The NOAA Estuarine Habitat and Coastal Fisheries Center, located next door to NWRC, houses the NOAA National Marine Fisheries Service along with several other federal agencies. It’s another place most people don’t realize houses a wealth of scientific innovation to save the coast. EHCFC Facility Administrator Dr. John Foret will tell visitors about NOAA’s coastal restoration efforts at a 3:30 p.m. presentation, “Louisiana’s Coastal Wetlands and Estuarine Dependent Species.” In line with the wetlands theme, Louisiana’s Coastal Protection and Restoration Authority will present information about its 2012 Coastal Master Plan that lays out a path to create a sustainable coast in the next 50 years.
UL Lafayette will also have a variety of interesting exhibits and presentations to showcase innovation in designing sustainable communities. And what Lafayette Earth Day celebration would be complete without a visit to UL’s BeauSoleil Home? Housed at UL’s main campus, the BeauSoleil Louisiana Solar Home is a culturally relevant, technological hybrid that advances the traditional homebuilding in our region.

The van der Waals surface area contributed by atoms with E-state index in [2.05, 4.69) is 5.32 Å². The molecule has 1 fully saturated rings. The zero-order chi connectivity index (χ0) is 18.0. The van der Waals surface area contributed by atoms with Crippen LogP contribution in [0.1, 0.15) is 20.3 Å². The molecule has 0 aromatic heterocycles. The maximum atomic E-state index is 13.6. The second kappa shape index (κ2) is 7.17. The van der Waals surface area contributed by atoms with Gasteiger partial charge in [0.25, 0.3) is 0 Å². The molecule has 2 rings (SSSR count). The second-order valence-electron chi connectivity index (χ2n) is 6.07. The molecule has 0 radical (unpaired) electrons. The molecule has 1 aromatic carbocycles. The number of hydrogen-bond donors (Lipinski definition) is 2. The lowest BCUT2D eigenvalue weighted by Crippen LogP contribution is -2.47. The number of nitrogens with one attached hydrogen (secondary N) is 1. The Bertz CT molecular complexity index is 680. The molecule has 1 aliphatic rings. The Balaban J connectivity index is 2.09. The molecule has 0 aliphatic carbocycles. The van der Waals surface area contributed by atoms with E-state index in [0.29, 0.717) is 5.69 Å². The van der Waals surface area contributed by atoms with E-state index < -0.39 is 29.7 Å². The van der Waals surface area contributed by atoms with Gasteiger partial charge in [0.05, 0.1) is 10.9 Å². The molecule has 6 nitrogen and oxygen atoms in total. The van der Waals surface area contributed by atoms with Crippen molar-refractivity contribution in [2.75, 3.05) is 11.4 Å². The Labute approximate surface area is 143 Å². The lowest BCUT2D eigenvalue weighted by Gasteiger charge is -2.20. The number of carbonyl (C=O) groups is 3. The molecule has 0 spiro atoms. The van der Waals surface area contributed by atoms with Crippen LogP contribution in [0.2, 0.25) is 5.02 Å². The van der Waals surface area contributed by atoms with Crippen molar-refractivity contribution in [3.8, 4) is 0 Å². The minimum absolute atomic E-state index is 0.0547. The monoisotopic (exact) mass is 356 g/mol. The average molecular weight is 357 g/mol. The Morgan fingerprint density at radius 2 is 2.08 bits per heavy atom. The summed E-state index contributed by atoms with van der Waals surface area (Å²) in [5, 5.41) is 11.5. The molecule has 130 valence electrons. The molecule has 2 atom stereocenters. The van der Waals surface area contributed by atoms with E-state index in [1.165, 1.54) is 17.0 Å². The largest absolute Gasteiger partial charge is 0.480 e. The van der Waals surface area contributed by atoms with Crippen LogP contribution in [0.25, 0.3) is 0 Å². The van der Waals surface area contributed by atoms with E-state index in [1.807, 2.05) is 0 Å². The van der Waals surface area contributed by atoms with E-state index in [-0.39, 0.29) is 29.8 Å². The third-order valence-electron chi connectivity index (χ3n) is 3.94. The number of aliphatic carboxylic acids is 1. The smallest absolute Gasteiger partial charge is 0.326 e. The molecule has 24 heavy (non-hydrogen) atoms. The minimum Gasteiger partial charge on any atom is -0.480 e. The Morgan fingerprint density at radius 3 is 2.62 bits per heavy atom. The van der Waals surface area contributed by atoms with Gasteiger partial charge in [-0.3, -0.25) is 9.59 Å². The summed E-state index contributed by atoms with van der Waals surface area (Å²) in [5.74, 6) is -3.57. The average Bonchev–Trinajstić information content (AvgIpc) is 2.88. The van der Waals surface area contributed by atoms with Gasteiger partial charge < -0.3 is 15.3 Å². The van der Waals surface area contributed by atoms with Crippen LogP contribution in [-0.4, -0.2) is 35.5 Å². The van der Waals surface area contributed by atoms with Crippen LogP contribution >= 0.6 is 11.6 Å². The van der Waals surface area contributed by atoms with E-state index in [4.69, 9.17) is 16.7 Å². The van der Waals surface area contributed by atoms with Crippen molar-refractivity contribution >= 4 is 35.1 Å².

Wednesday, April 18, noon (one of six public meetings held April 16-19)
Acadiana Center for the Arts
By Carlee Alm-LaBar, assistant to the city-parish president, Lafayette Consolidated Government
Lafayette thinks big. It’s been that way since the early days of the oil industry. And as we have grown, that “wildcatter mentality” has taken root beyond the oil industry. That same risk-taking entrepreneurial spirit has spread from the oil field to other fields — technology, culture, medicine and more.
But despite our culture of forward-thinking innovation, a lack of public planning has caused our public infrastructure and development atmosphere to lag behind, placing a drag on our economy, our taxes and our way of life. This is where the comprehensive planning process comes in. More important, this is where you come in.
The INNOV8 preview event is serving a dual role as one of our community forums. The forums this week are the first in a four-forum series, so you will have many opportunities to participate.
So what does innovation have to do with the Comprehensive Plan? Think about it this way — Lafayette’s Comprehensive Plan is our opportunity to define and decide what we want Lafayette to be. We can “innovate” together as a community to determine our future.
What are the best things about Lafayette? The worst? What are our opportunities? The potential pitfalls? We will build our road map based on these hopes and realities, aspiring to make Lafayette the best it can be.